The world of music isn't all pianos, violins, guitars and clarinets. There are plenty of wonderful, wacky and obscure instruments, each with their own fascinating sounds. We've compiled a list of some of our favourites.
Not the most radical of starting-off points, but one that illustrates music's depth and variety of forms. Most contemporary Western music is derived from a mix of European and African diaspora styles - specifically the marriage of the European classical tone structure with African rhythm and blues. It is this rhythm - the beat - that is the core of African music. In cosmology it represents the universal heartbeat, and can be played on drums, other percussion instruments, or with the human voice alone (the technique of which gave rise to rapping).
The djembe is a West African drum, and one of the most widespread African drum-types outside of Africa. It is capable of a variety of tones and has a very evocative, powerful sound.
Sometimes called a 'hang drum', although not a drum in the classic sense (definitely not when compared to a djembe), but a tonal instrument which requires 'hitting' in certain places to produce different notes.
It was manufactured in Switzerland in the year 2000, and looks like a UFO. Definitely one of the world's more obscure instruments, but it has a deeply melodious sound, as demonstrated here.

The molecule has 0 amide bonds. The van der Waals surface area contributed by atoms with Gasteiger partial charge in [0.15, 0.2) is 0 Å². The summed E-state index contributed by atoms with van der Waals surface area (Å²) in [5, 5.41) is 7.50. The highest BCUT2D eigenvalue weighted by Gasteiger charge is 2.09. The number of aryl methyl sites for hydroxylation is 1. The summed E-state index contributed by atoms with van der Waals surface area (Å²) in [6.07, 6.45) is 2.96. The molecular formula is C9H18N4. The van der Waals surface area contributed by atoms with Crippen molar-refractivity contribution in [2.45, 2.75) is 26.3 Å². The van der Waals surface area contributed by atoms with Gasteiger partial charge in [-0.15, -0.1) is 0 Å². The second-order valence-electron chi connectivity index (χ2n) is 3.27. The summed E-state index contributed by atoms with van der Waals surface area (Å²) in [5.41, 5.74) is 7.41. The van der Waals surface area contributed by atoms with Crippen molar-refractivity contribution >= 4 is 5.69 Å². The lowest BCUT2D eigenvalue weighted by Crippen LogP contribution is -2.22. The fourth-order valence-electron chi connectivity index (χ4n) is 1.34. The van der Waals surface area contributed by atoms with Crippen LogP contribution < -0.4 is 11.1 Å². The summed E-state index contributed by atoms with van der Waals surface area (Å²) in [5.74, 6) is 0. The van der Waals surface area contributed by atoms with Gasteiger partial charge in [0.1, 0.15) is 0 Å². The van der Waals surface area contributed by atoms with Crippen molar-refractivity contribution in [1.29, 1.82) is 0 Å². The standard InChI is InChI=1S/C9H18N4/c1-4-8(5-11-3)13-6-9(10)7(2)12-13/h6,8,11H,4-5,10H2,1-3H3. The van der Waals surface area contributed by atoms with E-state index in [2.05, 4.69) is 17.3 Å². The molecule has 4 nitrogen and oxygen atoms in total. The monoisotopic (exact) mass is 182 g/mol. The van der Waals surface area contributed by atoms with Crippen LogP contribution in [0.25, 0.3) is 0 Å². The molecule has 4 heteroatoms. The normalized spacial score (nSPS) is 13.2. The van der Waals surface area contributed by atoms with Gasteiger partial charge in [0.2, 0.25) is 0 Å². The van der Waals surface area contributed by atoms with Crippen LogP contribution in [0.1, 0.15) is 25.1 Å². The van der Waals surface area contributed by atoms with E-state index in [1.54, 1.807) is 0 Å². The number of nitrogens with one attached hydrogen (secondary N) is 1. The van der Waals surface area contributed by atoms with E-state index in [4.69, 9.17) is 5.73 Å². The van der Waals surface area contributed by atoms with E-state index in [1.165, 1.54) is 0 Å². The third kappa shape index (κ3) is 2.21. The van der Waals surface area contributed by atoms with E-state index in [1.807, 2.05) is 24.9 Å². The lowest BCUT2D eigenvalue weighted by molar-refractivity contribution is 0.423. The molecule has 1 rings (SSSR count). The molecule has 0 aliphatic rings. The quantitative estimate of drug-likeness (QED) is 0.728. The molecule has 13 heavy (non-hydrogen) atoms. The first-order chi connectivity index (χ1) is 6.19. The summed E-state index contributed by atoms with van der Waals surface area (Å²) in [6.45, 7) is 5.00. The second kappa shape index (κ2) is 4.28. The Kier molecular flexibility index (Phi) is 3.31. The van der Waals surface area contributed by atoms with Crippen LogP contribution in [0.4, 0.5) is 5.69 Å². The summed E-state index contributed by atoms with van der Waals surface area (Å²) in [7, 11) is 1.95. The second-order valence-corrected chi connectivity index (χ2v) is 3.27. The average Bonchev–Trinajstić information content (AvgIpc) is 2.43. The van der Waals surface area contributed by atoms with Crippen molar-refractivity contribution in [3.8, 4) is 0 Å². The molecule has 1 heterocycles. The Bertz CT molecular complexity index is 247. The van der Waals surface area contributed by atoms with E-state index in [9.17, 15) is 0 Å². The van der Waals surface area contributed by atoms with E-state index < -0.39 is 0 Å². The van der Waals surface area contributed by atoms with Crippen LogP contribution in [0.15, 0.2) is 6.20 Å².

Another modern instrument, this time of Japanese origin. It is completely electronic, made up of a 16 by 16 grid of pushable LEDs, with basic tunes being formed with the Y axis representing pitch and the X axis time. It has multiple modes imitating various instrument types - including percussion - and a loop memory function, allowing players to build a single live performance with multiple tracks.
The sounds you can coax out of this instrument are incredible.
From modern inventions to an timeless instrument with a resonant, haunting sound. The harp requires no introduction: variations of it have been found in nearly all ancient cultures in various forms, from intricate ceremonial items from Ancient Egypt (see below) to hand-held lyres played by bards. In contemporary times, harps come in a variety of shapes and sizes, by virtue of its numerous backgrounds. Concert harps (the biggest ones you can find) can cost considerable amounts of money, whereas small lap-harps may not be as pricey as you'd imagine.
The demonstrate this wonderful instrument, here's a harp interpretation of a classic modern song.
Definitely the cheapest on the list, the Harmonica is the instrument for those who want a bold, evocative, yet portable sound. While it actually originated in Vienna in the early 1800s, it is a typically American instrument, enjoying massive popularity in the country's music styles and capturing the hearts and minds of its public. Lincoln carried one wherever he went, and both Union and Confederate soldiers played them on the long night watches during the Civil War. After World War Two, American blues and the Hollywood cowboy concreted the instrument's romantic image, along with its expression of individualism, ruggedness and freedom.